Why The Washington Post isn’t a charity case for Jeff Bezos


Picture this on a Kindle.

If Don Graham were not such a serious person, his announcement this afternoon that Jeff Bezos was purchasing his family's company might have seemed like a joke. The Post seems so very old media for the phenomenally innovative tech entrepreneur. And it's true, Jeff Bezos has a very whimsical attitude when it comes to his personal stable of acquisitions--maybe he just wanted a newspaper to even it out a bit.

But Alan Mutter, who knows the media business and the tech world better than most, thinks there are many ways in which buying a legacy newspaper makes all the sense in the world for the Seattle-based billionaire. Bezos hasn't talked yet about his future plans for the company, but from what we know, it's fair to speculate a bit.

First of all, don't be deceived by the fact that Bezos is buying it himself, rather than Amazon--there's little reason to believe this is a passion project. It just would've been tricky to make it a public takeover, because corporations don't know how to value a newspaper's future earnings. And besides, though the markets have been remarkably patient with Amazon's continued losses, a money pit like the Post would've been harder to stomach.

"If Jeff Bezos had bought it with Amazon's money, the shareholders would've killed him," Mutter says. "But if he owns it, he can use all the tools that are available to Amazon. And if he does something with the Washington Post brand that advances the story for Kindle or Amazon Prime, they aren't going to mind."

Another clue: $250 million, though less than what a lot of other things cost, is a lot of money for a company with a lot of liabilities (the Boston Globe, which serves a similarly-sized region, sold for $70 million over the weekend).

"The Grahams are probably the last people in the world who'll make money selling a newspaper," Mutter says. "He overpaid. And why would he overpay? He sees the value in a brand that far surpasses what he's looking at today."

So how's that going to happen? A few ideas.

1. The Post's website--which it's fair to expect will be overhauled--could be a major new sales and advertising platform. "Newspaper publishing companies being agents of commerce is a major new opportunity in Bezos world," Mutter says. "He invented e-commerce, you don't think there's going to be e-commerce on every page of The Washington Post?"

2. It's good to know things about your customers. Especially your readers. Most media companies watch where their readers come from, but Amazon has taken audience tracking and predictive analytics to a whole different level in order to figure out what they might want to buy. Integrating a news service, just like a book discussion site, could provide even more data.

3. Content still matters, and so does reputation. Amazon's biggest foray into content so far isn't Business Insider. It's Amazon Publishing, which has put out hundreds of books under several imprints. The problem is, it's still hard to attract the best authors to an upstart internet banner, when they can still gain the imprimatur of a Farrar Straus & Giroux or a HarperCollins. "The early adopters of a straight-to-digital publishing model are not going to the the first-rate producers. Hillary Clinton is not going to publish her memoir with Amazon," Mutter says. "There are all kinds of ways in which content will find its way to the digital marketplace, but it's going to take a lot before the creme de la creme goes digital first. And frankly, that's something that they have to work on."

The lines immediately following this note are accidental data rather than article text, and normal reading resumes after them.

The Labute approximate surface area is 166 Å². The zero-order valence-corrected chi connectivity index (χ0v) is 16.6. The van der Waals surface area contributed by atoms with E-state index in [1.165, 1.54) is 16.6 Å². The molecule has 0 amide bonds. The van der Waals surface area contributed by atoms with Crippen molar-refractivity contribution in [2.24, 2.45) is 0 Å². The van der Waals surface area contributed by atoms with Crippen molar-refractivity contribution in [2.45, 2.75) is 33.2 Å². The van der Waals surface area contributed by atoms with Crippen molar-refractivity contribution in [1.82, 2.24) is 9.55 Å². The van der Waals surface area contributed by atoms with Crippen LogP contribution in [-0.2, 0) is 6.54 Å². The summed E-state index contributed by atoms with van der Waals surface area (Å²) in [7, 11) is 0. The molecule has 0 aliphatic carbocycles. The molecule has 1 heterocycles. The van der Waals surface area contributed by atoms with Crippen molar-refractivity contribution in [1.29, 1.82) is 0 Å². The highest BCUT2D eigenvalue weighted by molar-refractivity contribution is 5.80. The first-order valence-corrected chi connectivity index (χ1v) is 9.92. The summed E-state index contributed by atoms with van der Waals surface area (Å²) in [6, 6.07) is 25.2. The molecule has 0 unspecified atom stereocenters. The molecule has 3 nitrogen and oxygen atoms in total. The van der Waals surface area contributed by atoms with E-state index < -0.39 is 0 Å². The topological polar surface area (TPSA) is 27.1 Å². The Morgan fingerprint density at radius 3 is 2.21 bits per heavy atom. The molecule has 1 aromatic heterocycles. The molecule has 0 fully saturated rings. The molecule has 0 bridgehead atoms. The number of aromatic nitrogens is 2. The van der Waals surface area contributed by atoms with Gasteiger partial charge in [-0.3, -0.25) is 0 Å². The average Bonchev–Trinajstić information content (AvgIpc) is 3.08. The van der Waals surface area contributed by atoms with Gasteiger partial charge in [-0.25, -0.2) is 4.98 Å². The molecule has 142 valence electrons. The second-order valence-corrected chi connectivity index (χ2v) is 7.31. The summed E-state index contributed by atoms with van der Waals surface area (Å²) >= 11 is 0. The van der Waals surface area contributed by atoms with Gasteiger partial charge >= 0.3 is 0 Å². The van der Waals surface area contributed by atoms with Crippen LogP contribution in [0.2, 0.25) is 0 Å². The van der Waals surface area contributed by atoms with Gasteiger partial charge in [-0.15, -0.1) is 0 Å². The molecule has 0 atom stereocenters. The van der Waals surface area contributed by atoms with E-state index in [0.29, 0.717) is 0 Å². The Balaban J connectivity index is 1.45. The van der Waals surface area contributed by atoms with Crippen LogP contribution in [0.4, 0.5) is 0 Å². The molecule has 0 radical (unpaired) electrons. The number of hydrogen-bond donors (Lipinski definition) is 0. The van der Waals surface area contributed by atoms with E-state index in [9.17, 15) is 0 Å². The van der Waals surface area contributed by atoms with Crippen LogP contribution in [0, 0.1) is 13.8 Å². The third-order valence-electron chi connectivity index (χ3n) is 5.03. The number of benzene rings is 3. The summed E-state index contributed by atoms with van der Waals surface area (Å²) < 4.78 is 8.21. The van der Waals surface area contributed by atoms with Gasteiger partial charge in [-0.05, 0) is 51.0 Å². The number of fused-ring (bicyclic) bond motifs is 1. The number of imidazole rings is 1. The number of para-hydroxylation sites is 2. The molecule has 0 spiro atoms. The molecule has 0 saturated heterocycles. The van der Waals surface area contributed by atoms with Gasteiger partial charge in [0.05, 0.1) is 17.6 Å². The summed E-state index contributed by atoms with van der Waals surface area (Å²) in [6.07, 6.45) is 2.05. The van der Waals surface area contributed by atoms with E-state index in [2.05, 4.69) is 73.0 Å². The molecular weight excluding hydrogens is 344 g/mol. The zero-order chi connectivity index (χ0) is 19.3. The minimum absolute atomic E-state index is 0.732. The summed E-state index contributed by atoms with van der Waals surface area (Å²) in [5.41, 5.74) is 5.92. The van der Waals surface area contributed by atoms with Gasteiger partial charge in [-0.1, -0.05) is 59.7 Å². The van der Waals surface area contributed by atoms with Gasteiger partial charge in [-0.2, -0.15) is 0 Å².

4. The future is video. Amazon Instant is a draw to the company's Prime service, and The Washington Post could become a credible outlet for more original news content, which it's already started producing.

5. Amazon owns the modern means of digital distribution. "He can just make The Washington Post the default app on every Kindle," Mutter says. That would give the paper a visibility advantage few other news outlets can claim.

6. Amazon also owns the modern means of physical distribution. It's tempting to think that because Bezos created an online juggernaut that has eviscerated legacy industries, he would quickly dispatch with the Post's print product. But Amazon is also probably the most efficient physical delivery system the world has seen, and print advertisements still generate a lot of the Post's revenue. He could put a print copy in every package, and have a circulation of millions.

For all these reasons, the Post doesn't need to generate revenue like it's supposed to have done for its whole life (and largely failed, propped up by a lucrative education business). Instead, it can complement and amplify other regions of Amazonia. "We're in a post-profit era for newspapers," Mutter says, noting the not-entirely-economic reasons behind recent rich guy purchases of the Globe and the San Diego Union-Tribune, not to mention the Koch brothers' interest in the L.A. Times.

We still don't know what the Post means for Bezos. But it could very well be one piece of a much larger profit puzzle.

* This post has been updated to remove a word that offended some readers, and to more accurately characterize Kaplan, Inc.

Lydia DePillis is a reporter focusing on labor, business, and housing. She previously worked at The New Republic and the Washington City Paper. She's from Seattle.
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